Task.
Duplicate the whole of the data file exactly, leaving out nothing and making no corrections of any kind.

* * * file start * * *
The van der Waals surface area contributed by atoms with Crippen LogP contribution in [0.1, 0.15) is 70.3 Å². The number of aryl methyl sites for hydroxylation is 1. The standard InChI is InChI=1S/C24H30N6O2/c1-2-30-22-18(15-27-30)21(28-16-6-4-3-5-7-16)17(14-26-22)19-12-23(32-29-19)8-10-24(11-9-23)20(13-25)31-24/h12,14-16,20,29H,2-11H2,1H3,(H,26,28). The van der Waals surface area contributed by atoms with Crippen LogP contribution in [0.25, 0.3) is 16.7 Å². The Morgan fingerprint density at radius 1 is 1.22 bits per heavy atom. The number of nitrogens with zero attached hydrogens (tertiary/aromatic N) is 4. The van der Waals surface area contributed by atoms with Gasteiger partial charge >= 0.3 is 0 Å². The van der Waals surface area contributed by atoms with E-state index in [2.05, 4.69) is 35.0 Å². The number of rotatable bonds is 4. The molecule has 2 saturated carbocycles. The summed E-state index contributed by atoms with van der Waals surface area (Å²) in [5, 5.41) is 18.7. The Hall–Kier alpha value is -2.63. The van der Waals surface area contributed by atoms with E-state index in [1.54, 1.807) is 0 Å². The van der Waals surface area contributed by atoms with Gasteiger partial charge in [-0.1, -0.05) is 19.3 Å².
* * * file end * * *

The van der Waals surface area contributed by atoms with Crippen LogP contribution in [0.1, 0.15) is 70.3 Å². The number of aryl methyl sites for hydroxylation is 1. The standard InChI is InChI=1S/C24H30N6O2/c1-2-30-22-18(15-27-30)21(28-16-6-4-3-5-7-16)17(14-26-22)19-12-23(32-29-19)8-10-24(11-9-23)20(13-25)31-24/h12,14-16,20,29H,2-11H2,1H3,(H,26,28). The van der Waals surface area contributed by atoms with Crippen LogP contribution in [0.25, 0.3) is 16.7 Å². The Morgan fingerprint density at radius 1 is 1.22 bits per heavy atom. The number of nitrogens with zero attached hydrogens (tertiary/aromatic N) is 4. The van der Waals surface area contributed by atoms with Gasteiger partial charge >= 0.3 is 0 Å². The van der Waals surface area contributed by atoms with E-state index in [2.05, 4.69) is 35.0 Å². The number of rotatable bonds is 4. The molecule has 2 saturated carbocycles. The summed E-state index contributed by atoms with van der Waals surface area (Å²) in [5, 5.41) is 18.7. The Hall–Kier alpha value is -2.63. The van der Waals surface area contributed by atoms with E-state index in [1.54, 1.807) is 0 Å². The van der Waals surface area contributed by atoms with Gasteiger partial charge in [-0.1, -0.05) is 19.3 Å².